|bronze clay metal clay||or larger kilns at paragonkilns.co.uk or making jewellery at kitiki.co.uk|
Bronze Clay is a clay-like material made of fine bronze powder and water-soluble organic binders. During firing, the binders vaporise, the powder sinters, and the soft clay turns into real solid bronze: ready to wear, give, or sell.
You can design and make your own unique anklets, beads, bracelets, brooches, charms, earrings, keepsakes, necklaces, ornaments, rings, and seasonal decorations.
You can add bronze clasps to clothes, overlays to gift cards, motifs to handbags, highlights to wood, ceramics, glass, and shells, and make complex pieces using cutters, moulds, shaping tools, stamps, and texture sheets.
|BRONZE CLAY: PHOTOS|
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Bronze Mask By Gordon Uyehara.
Bronze Pendant By Sabine Alienor.
Bronze-Copper Lobster Bangle By Gordon Uyehara.
Bronze Ring By Sabine Alienor.
Celtic Bronze Torc.
Bronze Bracelet By Celie Fago.
True bronze is a copper-tin alloy, although other metals can be added to produce bronzes with different characteristics. Since its discovery about 5500 years ago, we've used bronze to make bearings, bells, ceremonial symbols, clasps, coins, containers, decorations, electrical connectors, gears, jewellery, pins, statues, tools, and weapons.
Bronze Clay is a clay-like material, made of fine bronze powder and water-soluble organic binders. As it's fired, the binders vapourise, releasing very small amounts of non-toxic carbon dioxide and water vapour, and the metal powder sinters, leaving solid bronze: an alloy of 89% copper and 11% tin. Real metal, not something that just looks like metal.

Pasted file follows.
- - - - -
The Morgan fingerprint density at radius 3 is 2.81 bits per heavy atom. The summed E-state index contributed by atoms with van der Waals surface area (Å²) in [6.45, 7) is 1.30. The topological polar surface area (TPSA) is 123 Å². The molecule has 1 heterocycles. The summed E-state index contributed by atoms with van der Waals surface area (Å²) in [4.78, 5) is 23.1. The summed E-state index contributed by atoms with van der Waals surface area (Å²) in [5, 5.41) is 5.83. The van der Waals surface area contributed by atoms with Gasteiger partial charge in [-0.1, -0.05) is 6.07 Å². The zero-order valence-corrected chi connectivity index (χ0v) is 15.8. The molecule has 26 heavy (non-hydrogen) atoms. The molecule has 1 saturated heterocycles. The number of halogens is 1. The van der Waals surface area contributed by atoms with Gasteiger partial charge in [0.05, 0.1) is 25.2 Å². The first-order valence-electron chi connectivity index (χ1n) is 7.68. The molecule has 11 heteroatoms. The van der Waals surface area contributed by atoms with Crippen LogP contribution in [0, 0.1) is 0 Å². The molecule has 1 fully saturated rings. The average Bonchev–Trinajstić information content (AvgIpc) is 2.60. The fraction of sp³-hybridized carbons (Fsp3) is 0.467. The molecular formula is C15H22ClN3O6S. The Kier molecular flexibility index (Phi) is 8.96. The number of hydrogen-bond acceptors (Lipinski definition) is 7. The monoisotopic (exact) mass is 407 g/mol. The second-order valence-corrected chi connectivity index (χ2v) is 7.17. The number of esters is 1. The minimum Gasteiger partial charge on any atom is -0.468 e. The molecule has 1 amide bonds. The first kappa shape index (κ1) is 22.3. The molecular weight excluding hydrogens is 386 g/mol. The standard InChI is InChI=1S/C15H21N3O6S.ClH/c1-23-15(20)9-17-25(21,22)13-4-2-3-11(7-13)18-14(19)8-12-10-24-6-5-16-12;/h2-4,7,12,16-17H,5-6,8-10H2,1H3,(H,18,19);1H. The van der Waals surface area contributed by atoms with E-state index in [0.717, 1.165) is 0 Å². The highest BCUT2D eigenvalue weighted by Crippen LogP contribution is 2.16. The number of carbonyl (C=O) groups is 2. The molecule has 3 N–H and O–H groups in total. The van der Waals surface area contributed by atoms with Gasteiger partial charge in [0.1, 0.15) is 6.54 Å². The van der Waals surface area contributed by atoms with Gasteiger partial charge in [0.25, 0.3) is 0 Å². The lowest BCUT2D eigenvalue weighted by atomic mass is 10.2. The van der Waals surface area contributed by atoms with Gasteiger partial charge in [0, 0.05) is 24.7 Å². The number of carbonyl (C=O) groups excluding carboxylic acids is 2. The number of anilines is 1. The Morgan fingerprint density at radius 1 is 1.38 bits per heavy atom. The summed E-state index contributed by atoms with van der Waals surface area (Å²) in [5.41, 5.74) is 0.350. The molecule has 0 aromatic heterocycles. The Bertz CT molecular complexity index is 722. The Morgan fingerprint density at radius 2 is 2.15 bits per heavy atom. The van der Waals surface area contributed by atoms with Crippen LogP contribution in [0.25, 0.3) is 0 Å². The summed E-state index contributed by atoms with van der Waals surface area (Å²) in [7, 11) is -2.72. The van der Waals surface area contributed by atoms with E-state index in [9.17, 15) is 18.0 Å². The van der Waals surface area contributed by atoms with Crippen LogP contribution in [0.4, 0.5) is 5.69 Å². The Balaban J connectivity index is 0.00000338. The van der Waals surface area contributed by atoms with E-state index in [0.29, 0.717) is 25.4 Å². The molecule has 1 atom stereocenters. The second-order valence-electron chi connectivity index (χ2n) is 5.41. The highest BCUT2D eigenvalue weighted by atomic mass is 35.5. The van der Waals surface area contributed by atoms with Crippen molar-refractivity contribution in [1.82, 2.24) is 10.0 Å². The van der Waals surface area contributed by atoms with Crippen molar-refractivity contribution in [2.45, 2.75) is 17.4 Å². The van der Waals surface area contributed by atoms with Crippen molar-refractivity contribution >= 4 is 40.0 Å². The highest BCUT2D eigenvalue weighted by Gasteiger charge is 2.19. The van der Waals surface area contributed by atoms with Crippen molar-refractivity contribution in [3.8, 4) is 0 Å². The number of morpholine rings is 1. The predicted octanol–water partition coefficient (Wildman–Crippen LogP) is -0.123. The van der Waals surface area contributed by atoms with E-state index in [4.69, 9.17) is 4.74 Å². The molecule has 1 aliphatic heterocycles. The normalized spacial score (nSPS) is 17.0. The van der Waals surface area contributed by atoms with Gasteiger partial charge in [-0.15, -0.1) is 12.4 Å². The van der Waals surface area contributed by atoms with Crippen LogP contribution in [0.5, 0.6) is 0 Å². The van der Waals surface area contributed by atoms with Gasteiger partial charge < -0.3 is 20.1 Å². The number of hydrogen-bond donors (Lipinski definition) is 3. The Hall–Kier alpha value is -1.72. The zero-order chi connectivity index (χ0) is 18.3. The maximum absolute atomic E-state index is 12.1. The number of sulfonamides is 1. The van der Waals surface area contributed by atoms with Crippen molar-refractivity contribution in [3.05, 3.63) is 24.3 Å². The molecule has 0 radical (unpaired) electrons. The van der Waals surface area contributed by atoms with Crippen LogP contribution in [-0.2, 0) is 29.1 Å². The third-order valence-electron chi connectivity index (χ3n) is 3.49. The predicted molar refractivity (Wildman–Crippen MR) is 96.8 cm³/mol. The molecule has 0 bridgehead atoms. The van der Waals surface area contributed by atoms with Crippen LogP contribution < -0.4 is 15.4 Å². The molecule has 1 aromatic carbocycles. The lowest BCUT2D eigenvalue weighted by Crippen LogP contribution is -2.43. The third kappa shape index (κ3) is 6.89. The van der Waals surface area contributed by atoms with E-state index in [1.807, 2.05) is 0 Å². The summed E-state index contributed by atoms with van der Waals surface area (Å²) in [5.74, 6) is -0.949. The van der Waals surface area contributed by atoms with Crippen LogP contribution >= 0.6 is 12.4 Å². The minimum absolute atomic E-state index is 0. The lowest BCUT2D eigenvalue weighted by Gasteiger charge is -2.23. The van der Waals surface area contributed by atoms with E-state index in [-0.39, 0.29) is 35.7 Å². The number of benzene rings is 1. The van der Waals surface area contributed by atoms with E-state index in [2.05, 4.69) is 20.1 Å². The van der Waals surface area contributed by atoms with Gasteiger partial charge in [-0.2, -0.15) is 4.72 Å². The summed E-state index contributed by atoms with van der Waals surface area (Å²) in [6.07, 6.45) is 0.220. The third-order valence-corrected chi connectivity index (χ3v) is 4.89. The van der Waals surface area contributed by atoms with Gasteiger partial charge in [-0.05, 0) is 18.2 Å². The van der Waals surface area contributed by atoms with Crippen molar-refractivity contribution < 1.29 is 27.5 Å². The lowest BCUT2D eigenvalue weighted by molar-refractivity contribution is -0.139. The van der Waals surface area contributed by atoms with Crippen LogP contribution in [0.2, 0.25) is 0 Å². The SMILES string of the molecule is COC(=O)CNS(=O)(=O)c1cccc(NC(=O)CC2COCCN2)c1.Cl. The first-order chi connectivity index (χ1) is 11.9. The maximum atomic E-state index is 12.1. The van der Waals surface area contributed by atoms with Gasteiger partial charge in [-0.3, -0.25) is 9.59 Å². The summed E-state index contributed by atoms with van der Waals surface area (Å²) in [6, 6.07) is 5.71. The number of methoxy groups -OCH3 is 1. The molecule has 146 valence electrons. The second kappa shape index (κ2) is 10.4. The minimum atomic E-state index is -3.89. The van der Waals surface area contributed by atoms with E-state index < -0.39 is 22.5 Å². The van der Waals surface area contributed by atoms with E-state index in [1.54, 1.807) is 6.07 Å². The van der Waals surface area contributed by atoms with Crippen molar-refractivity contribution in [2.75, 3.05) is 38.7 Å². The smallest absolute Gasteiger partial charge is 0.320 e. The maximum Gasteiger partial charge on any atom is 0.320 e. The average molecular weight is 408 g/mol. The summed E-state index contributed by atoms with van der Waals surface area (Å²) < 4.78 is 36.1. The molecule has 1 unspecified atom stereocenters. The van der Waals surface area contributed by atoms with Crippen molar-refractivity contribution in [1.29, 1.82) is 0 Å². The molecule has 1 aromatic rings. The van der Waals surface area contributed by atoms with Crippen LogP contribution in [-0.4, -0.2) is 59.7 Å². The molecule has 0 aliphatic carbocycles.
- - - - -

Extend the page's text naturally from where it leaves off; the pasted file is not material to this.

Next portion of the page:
BronzeClay is an attractive material and ideal for Celtic or Roman designs, primitive styles, bangles, bowls, figures, and torcs. And, as it costs at least 10 times less than SilverClay, it's better for larger pieces and trying out your ideas before you use up your silver.
There are three makes of bronze clay: Prometheus Bronze Clay made by Odak, Bronze Clay made by MetalMania, and BronzClay made by Metal Adventures.
Prometheus BronzeClay is fired in a similar way to Art Clay Silver and PMC: put your dry pieces in a kiln and programme the temperature and hold-time.
The others have to be embedded in activated charcoal granules in a stainless steel container, and covered with a lid. Firing in charcoal is described in the next section.
The firing temperature and time are important: metal clay has to sinter, not melt. There's a difference between sintering and melting: during sintering, the binder in the clay vapourises and the metal powder particles bond to produce solid metal whereas, during melting, the metal powder particles liquify and lose their original clay-shape.
They can be fired with many other materials, such as copper clay, cubic zirconias and most lab-created gemstones, glass beads and glass clay, ceramics and porcelain, and some natural stones, chemically treated to produce patinas, and used as a base for enamelling. Just do a few tests before you try out your best ideas.
I can't recommend one clay as being the best. There are differences in the feel, the firing, the shrinkage, the strength, and the surface patinas, so try them and experiment: they're not expensive.